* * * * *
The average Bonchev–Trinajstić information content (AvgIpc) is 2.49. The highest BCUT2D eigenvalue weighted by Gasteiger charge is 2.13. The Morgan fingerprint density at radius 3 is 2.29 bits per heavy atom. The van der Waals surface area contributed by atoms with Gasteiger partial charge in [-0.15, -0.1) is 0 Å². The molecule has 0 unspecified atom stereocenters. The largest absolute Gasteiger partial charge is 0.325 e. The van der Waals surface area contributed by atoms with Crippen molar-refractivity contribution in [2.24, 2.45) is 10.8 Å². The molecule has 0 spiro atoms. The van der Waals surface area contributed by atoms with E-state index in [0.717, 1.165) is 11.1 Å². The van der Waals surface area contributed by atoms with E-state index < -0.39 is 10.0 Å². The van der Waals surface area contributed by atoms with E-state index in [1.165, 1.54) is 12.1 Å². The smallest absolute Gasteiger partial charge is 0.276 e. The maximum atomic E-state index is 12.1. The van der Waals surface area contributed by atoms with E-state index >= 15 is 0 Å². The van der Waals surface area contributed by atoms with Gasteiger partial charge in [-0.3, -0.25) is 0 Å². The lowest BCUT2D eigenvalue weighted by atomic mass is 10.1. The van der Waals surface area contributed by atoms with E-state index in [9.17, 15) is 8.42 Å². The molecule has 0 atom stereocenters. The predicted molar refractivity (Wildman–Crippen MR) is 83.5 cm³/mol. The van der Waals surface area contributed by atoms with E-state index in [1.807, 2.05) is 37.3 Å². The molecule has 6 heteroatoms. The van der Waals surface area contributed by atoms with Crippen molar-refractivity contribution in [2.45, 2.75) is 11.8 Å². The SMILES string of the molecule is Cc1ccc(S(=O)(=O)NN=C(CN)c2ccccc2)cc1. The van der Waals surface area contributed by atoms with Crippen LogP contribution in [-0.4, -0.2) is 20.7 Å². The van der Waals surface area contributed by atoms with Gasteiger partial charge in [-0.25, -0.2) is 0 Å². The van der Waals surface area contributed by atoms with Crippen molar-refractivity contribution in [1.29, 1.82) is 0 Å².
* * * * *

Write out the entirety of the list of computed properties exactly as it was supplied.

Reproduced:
The average Bonchev–Trinajstić information content (AvgIpc) is 2.49. The highest BCUT2D eigenvalue weighted by Gasteiger charge is 2.13. The Morgan fingerprint density at radius 3 is 2.29 bits per heavy atom. The van der Waals surface area contributed by atoms with Gasteiger partial charge in [-0.15, -0.1) is 0 Å². The molecule has 0 unspecified atom stereocenters. The largest absolute Gasteiger partial charge is 0.325 e. The van der Waals surface area contributed by atoms with Crippen molar-refractivity contribution in [2.24, 2.45) is 10.8 Å². The molecule has 0 spiro atoms. The van der Waals surface area contributed by atoms with E-state index in [0.717, 1.165) is 11.1 Å². The van der Waals surface area contributed by atoms with E-state index < -0.39 is 10.0 Å². The van der Waals surface area contributed by atoms with E-state index in [1.165, 1.54) is 12.1 Å². The smallest absolute Gasteiger partial charge is 0.276 e. The maximum atomic E-state index is 12.1. The van der Waals surface area contributed by atoms with E-state index >= 15 is 0 Å². The van der Waals surface area contributed by atoms with Gasteiger partial charge in [-0.3, -0.25) is 0 Å². The lowest BCUT2D eigenvalue weighted by atomic mass is 10.1. The van der Waals surface area contributed by atoms with E-state index in [9.17, 15) is 8.42 Å². The molecule has 0 atom stereocenters. The predicted molar refractivity (Wildman–Crippen MR) is 83.5 cm³/mol. The van der Waals surface area contributed by atoms with E-state index in [1.807, 2.05) is 37.3 Å². The molecule has 6 heteroatoms. The van der Waals surface area contributed by atoms with Crippen molar-refractivity contribution in [2.45, 2.75) is 11.8 Å². The SMILES string of the molecule is Cc1ccc(S(=O)(=O)NN=C(CN)c2ccccc2)cc1. The van der Waals surface area contributed by atoms with Crippen LogP contribution in [-0.4, -0.2) is 20.7 Å². The van der Waals surface area contributed by atoms with Gasteiger partial charge in [-0.25, -0.2) is 0 Å². The van der Waals surface area contributed by atoms with Crippen molar-refractivity contribution in [1.29, 1.82) is 0 Å².